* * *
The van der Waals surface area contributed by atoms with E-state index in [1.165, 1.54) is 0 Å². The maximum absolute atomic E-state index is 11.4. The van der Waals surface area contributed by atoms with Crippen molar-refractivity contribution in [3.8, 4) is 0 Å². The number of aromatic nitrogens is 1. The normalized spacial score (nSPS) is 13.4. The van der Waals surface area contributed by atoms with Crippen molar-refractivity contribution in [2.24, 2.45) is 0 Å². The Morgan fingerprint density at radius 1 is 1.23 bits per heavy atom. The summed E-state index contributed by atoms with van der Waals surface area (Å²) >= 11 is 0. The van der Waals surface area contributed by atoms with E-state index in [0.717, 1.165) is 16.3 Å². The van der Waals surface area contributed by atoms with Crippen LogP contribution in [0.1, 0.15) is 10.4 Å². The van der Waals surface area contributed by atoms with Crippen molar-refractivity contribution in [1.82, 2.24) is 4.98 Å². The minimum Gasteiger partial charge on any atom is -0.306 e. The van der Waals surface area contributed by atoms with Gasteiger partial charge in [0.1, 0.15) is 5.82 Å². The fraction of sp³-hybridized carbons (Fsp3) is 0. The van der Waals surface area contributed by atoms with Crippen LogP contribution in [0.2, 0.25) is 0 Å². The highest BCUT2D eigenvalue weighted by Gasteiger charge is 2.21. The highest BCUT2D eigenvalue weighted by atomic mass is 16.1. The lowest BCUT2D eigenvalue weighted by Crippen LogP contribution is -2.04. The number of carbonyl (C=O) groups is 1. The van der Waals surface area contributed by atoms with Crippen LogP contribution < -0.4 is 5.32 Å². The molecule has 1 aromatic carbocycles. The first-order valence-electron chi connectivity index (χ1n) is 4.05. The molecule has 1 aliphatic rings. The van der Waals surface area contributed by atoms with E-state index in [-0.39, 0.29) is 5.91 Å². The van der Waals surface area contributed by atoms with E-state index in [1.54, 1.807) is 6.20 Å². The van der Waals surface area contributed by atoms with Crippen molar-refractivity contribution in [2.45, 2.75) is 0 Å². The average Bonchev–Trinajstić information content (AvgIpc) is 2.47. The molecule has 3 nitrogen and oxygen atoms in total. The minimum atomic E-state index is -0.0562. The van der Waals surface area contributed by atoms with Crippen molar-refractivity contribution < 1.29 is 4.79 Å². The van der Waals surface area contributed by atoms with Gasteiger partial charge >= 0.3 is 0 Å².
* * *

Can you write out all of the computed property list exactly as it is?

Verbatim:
The van der Waals surface area contributed by atoms with E-state index in [1.165, 1.54) is 0 Å². The maximum absolute atomic E-state index is 11.4. The van der Waals surface area contributed by atoms with Crippen molar-refractivity contribution in [3.8, 4) is 0 Å². The number of aromatic nitrogens is 1. The normalized spacial score (nSPS) is 13.4. The van der Waals surface area contributed by atoms with Crippen molar-refractivity contribution in [2.24, 2.45) is 0 Å². The Morgan fingerprint density at radius 1 is 1.23 bits per heavy atom. The summed E-state index contributed by atoms with van der Waals surface area (Å²) >= 11 is 0. The van der Waals surface area contributed by atoms with E-state index in [0.717, 1.165) is 16.3 Å². The van der Waals surface area contributed by atoms with Crippen LogP contribution in [0.1, 0.15) is 10.4 Å². The van der Waals surface area contributed by atoms with Crippen molar-refractivity contribution in [1.82, 2.24) is 4.98 Å². The minimum Gasteiger partial charge on any atom is -0.306 e. The van der Waals surface area contributed by atoms with Gasteiger partial charge in [0.1, 0.15) is 5.82 Å². The fraction of sp³-hybridized carbons (Fsp3) is 0. The van der Waals surface area contributed by atoms with Crippen LogP contribution in [0.2, 0.25) is 0 Å². The highest BCUT2D eigenvalue weighted by Gasteiger charge is 2.21. The highest BCUT2D eigenvalue weighted by atomic mass is 16.1. The lowest BCUT2D eigenvalue weighted by Crippen LogP contribution is -2.04. The number of carbonyl (C=O) groups is 1. The van der Waals surface area contributed by atoms with Crippen LogP contribution < -0.4 is 5.32 Å². The molecule has 1 aromatic carbocycles. The first-order valence-electron chi connectivity index (χ1n) is 4.05. The molecule has 1 aliphatic rings. The van der Waals surface area contributed by atoms with E-state index in [-0.39, 0.29) is 5.91 Å². The van der Waals surface area contributed by atoms with E-state index in [1.54, 1.807) is 6.20 Å². The van der Waals surface area contributed by atoms with Crippen molar-refractivity contribution in [2.45, 2.75) is 0 Å². The average Bonchev–Trinajstić information content (AvgIpc) is 2.47. The molecule has 3 nitrogen and oxygen atoms in total. The minimum atomic E-state index is -0.0562. The van der Waals surface area contributed by atoms with Crippen molar-refractivity contribution < 1.29 is 4.79 Å². The van der Waals surface area contributed by atoms with Gasteiger partial charge >= 0.3 is 0 Å².